What is MPLS?

  • With MPLS, the first time a packet enters the network, it’s assigned to a specific forwarding equivalence class (FEC), indicated by appending a short bit sequence (the label) to the packet.
  • Each router in the network has a table indicating how to handle packets of a specific FEC type, so once the packet has entered the network, routers don’t need to perform header analysis.
  • MPLS network has the ability to handle packets with particular characteristics (such as coming from particular ports or carrying traffic of particular application types) in a consistent fashion.
  • Packets carrying real-time traffic, such as voice or video, can easily be mapped to low-latency routes across the network — something that’s challenging with conventional routing.

How does MPLS work?

  • The beauty of MPLS is that it’s not tied to any underlying technology. It was designed back in the days of ATM and frame relay as an overlay technique designed to simplify and improve performance -- that’s the “multi-protocol” part.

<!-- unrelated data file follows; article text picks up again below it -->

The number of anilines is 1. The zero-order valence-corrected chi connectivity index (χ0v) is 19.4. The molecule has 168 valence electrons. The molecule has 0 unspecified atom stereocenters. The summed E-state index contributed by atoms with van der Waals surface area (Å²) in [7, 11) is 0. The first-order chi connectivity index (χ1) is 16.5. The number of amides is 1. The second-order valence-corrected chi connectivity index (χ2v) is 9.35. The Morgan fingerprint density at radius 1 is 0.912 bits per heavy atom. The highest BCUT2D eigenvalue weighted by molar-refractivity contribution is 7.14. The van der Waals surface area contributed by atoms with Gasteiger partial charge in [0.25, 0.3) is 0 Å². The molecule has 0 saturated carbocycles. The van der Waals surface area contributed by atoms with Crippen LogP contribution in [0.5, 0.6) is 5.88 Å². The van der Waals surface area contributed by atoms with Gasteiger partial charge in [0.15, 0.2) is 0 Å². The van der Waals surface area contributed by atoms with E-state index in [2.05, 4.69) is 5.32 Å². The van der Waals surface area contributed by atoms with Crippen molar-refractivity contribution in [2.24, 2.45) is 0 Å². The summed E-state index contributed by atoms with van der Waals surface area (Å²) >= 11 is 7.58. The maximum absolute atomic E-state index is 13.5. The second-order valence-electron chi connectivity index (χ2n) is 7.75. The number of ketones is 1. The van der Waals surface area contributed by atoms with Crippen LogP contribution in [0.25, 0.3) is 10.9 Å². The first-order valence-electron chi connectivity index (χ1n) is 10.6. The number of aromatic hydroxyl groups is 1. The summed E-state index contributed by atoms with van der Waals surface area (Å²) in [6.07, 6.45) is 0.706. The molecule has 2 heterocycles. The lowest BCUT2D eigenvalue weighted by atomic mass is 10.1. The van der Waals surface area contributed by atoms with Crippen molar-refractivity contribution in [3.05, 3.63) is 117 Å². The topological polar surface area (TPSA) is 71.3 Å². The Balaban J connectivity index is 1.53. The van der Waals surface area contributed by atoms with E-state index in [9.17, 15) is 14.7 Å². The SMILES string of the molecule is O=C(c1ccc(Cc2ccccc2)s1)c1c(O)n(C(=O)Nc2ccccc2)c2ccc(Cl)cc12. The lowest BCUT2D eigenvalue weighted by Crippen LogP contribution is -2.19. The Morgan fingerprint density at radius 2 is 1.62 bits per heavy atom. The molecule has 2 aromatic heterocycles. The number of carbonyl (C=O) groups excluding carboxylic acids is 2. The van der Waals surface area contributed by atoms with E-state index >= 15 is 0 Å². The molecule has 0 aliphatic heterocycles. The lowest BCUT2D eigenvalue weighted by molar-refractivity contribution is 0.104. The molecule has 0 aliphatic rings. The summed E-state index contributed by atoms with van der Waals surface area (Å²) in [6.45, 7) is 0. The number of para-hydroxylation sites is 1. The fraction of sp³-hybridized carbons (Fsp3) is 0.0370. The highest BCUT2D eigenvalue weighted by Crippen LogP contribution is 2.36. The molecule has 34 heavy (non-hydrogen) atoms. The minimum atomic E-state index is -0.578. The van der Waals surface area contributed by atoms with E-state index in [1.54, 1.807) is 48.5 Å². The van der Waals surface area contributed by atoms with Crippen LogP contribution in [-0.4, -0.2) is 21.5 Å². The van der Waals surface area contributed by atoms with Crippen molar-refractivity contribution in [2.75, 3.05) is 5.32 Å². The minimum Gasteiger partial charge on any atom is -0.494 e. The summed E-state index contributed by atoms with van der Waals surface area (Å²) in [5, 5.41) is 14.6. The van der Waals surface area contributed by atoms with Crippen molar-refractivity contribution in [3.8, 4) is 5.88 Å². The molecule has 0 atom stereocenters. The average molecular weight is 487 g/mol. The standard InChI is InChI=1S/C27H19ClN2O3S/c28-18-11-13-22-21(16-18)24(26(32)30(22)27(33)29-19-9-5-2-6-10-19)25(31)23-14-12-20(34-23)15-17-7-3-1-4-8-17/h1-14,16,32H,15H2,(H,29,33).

• ATM and frame relay are distant memories, but MPLS lives on in carrier backbones and in enterprise networks.
  • The most common use cases are branch offices, campus networks, metro Ethernet services and enterprises that need quality of service (QoS) for real-time applications.

Benefits of MPLS

  • The benefits of MPLS are scalability, performance, better bandwidth utilization, reduced network congestion and a better end-user experience.
  • MPLS itself does not provide encryption, but it is a virtual private network and, as such, is partitioned off from the public Internet. Therefore, MPLS is considered a secure transport mode.
  • It is not vulnerable to denial of service attacks, which might impact pure-IP- based networks.

Disadvantages of MPLS

  • MPLS must be purchased from a carrier and is far more expensive than sending traffic over the public Internet.
  • As companies expand into new markets, they may find it difficult to find an MPLS service provider who can deliver global coverage.
  • MPLS was designed in an era when branch offices sent traffic back to a main headquarters or data center, not for today’s world where branch office workers want direct access to the cloud.

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